Building an invite-only community
Etienne de Bruin
- Part 1 Building an invite-only community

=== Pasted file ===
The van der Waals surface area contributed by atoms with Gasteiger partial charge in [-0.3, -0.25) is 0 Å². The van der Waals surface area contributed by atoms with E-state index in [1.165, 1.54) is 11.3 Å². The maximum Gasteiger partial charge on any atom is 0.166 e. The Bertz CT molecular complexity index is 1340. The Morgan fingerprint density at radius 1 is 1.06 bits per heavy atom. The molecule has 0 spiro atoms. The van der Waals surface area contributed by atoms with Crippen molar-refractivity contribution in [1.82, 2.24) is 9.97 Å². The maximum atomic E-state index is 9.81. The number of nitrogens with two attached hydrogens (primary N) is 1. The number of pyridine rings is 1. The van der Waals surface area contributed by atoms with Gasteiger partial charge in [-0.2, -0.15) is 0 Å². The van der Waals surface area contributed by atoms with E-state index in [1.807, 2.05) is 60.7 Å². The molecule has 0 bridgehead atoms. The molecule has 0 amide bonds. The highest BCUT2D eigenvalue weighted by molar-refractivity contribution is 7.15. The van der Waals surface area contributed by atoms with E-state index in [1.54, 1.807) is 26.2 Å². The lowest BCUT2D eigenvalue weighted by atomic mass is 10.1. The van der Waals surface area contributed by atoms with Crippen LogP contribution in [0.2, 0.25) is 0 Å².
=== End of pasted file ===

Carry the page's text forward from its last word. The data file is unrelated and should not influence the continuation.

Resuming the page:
- Part 2Brainstorming the MarTech community — Etienne de Bruin // 7CTOs